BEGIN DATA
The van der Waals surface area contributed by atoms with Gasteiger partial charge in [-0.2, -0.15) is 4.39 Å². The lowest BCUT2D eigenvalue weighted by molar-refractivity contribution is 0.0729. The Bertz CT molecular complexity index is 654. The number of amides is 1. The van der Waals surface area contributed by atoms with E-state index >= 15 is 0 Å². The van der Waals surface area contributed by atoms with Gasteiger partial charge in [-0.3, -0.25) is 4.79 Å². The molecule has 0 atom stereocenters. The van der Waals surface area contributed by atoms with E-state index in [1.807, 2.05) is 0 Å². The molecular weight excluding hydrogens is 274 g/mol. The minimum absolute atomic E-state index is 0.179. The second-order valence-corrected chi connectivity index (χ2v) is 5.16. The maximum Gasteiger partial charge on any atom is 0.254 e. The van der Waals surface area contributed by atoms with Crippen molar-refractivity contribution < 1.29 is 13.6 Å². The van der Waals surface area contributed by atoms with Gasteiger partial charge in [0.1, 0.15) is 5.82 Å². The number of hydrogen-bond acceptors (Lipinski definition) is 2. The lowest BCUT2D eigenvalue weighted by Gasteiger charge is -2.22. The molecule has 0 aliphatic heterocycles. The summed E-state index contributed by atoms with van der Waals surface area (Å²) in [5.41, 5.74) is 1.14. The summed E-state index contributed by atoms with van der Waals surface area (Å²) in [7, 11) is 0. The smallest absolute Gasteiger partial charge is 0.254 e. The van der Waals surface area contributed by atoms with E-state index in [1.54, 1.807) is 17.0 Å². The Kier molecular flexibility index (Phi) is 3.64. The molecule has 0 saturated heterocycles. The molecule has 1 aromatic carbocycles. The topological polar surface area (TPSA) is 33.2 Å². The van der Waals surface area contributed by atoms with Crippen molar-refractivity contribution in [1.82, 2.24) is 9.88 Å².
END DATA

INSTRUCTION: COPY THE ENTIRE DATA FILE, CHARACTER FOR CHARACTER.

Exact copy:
The van der Waals surface area contributed by atoms with Gasteiger partial charge in [-0.2, -0.15) is 4.39 Å². The lowest BCUT2D eigenvalue weighted by molar-refractivity contribution is 0.0729. The Bertz CT molecular complexity index is 654. The number of amides is 1. The van der Waals surface area contributed by atoms with E-state index >= 15 is 0 Å². The van der Waals surface area contributed by atoms with Gasteiger partial charge in [-0.3, -0.25) is 4.79 Å². The molecule has 0 atom stereocenters. The van der Waals surface area contributed by atoms with E-state index in [1.807, 2.05) is 0 Å². The molecular weight excluding hydrogens is 274 g/mol. The minimum absolute atomic E-state index is 0.179. The second-order valence-corrected chi connectivity index (χ2v) is 5.16. The maximum Gasteiger partial charge on any atom is 0.254 e. The van der Waals surface area contributed by atoms with Crippen molar-refractivity contribution < 1.29 is 13.6 Å². The van der Waals surface area contributed by atoms with Gasteiger partial charge in [0.1, 0.15) is 5.82 Å². The number of hydrogen-bond acceptors (Lipinski definition) is 2. The lowest BCUT2D eigenvalue weighted by Gasteiger charge is -2.22. The molecule has 0 aliphatic heterocycles. The summed E-state index contributed by atoms with van der Waals surface area (Å²) in [5.41, 5.74) is 1.14. The summed E-state index contributed by atoms with van der Waals surface area (Å²) in [7, 11) is 0. The smallest absolute Gasteiger partial charge is 0.254 e. The van der Waals surface area contributed by atoms with E-state index in [1.54, 1.807) is 17.0 Å². The Kier molecular flexibility index (Phi) is 3.64. The molecule has 0 saturated heterocycles. The molecule has 1 aromatic carbocycles. The topological polar surface area (TPSA) is 33.2 Å². The van der Waals surface area contributed by atoms with Crippen molar-refractivity contribution in [1.82, 2.24) is 9.88 Å².